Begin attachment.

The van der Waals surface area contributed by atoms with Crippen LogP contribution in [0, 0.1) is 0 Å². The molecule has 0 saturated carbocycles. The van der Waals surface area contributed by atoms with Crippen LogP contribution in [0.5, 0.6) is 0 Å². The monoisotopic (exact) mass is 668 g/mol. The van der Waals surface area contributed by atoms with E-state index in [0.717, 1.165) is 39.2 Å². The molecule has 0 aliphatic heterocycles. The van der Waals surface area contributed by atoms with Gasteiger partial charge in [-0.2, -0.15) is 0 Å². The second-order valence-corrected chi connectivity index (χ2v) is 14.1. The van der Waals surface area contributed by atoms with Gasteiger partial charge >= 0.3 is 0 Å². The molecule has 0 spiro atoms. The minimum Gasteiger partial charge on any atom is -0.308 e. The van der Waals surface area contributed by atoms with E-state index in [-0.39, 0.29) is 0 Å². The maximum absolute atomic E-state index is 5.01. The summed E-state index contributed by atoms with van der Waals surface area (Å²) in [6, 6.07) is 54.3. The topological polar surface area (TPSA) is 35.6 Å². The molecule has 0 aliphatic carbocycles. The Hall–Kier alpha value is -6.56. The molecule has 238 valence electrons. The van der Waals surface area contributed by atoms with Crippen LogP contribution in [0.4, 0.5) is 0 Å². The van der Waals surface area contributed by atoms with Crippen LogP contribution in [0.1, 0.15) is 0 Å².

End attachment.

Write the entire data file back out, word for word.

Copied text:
The van der Waals surface area contributed by atoms with Crippen LogP contribution in [0, 0.1) is 0 Å². The molecule has 0 saturated carbocycles. The van der Waals surface area contributed by atoms with Crippen LogP contribution in [0.5, 0.6) is 0 Å². The monoisotopic (exact) mass is 668 g/mol. The van der Waals surface area contributed by atoms with E-state index in [0.717, 1.165) is 39.2 Å². The molecule has 0 aliphatic heterocycles. The van der Waals surface area contributed by atoms with Gasteiger partial charge in [-0.2, -0.15) is 0 Å². The second-order valence-corrected chi connectivity index (χ2v) is 14.1. The van der Waals surface area contributed by atoms with Gasteiger partial charge >= 0.3 is 0 Å². The molecule has 0 spiro atoms. The minimum Gasteiger partial charge on any atom is -0.308 e. The van der Waals surface area contributed by atoms with E-state index in [-0.39, 0.29) is 0 Å². The maximum absolute atomic E-state index is 5.01. The summed E-state index contributed by atoms with van der Waals surface area (Å²) in [6, 6.07) is 54.3. The topological polar surface area (TPSA) is 35.6 Å². The molecule has 0 aliphatic carbocycles. The Hall–Kier alpha value is -6.56. The molecule has 238 valence electrons. The van der Waals surface area contributed by atoms with Crippen LogP contribution in [0.4, 0.5) is 0 Å². The van der Waals surface area contributed by atoms with Crippen LogP contribution in [0.1, 0.15) is 0 Å².